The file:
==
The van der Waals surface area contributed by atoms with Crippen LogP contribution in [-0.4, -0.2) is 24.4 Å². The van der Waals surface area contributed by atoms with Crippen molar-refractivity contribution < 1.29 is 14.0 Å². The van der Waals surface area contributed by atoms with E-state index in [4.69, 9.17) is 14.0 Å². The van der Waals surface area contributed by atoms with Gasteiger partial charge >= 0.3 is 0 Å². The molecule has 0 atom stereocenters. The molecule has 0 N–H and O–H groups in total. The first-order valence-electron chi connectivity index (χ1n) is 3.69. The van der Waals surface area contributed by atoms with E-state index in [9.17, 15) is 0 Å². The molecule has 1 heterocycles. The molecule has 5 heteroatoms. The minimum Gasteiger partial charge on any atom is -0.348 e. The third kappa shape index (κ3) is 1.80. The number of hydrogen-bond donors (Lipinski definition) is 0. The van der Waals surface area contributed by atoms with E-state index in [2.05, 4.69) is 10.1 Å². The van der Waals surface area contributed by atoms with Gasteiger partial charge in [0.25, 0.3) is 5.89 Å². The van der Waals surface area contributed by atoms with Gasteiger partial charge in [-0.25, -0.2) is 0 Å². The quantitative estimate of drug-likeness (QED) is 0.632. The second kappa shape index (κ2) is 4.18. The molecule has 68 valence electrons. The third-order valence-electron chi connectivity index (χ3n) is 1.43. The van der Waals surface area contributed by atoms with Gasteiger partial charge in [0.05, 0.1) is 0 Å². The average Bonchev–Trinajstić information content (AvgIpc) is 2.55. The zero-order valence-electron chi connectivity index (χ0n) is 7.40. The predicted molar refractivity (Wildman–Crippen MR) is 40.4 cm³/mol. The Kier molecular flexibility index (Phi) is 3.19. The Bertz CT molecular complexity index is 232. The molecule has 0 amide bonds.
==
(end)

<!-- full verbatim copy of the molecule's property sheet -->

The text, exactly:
The van der Waals surface area contributed by atoms with Crippen LogP contribution in [-0.4, -0.2) is 24.4 Å². The van der Waals surface area contributed by atoms with Crippen molar-refractivity contribution < 1.29 is 14.0 Å². The van der Waals surface area contributed by atoms with E-state index in [4.69, 9.17) is 14.0 Å². The van der Waals surface area contributed by atoms with Gasteiger partial charge >= 0.3 is 0 Å². The molecule has 0 atom stereocenters. The molecule has 0 N–H and O–H groups in total. The first-order valence-electron chi connectivity index (χ1n) is 3.69. The van der Waals surface area contributed by atoms with E-state index in [9.17, 15) is 0 Å². The molecule has 1 heterocycles. The molecule has 5 heteroatoms. The minimum Gasteiger partial charge on any atom is -0.348 e. The third kappa shape index (κ3) is 1.80. The number of hydrogen-bond donors (Lipinski definition) is 0. The van der Waals surface area contributed by atoms with E-state index in [2.05, 4.69) is 10.1 Å². The van der Waals surface area contributed by atoms with Gasteiger partial charge in [0.25, 0.3) is 5.89 Å². The van der Waals surface area contributed by atoms with Gasteiger partial charge in [-0.25, -0.2) is 0 Å². The quantitative estimate of drug-likeness (QED) is 0.632. The second kappa shape index (κ2) is 4.18. The molecule has 68 valence electrons. The third-order valence-electron chi connectivity index (χ3n) is 1.43. The van der Waals surface area contributed by atoms with Gasteiger partial charge in [0.05, 0.1) is 0 Å². The average Bonchev–Trinajstić information content (AvgIpc) is 2.55. The zero-order valence-electron chi connectivity index (χ0n) is 7.40. The predicted molar refractivity (Wildman–Crippen MR) is 40.4 cm³/mol. The Kier molecular flexibility index (Phi) is 3.19. The Bertz CT molecular complexity index is 232. The molecule has 0 amide bonds.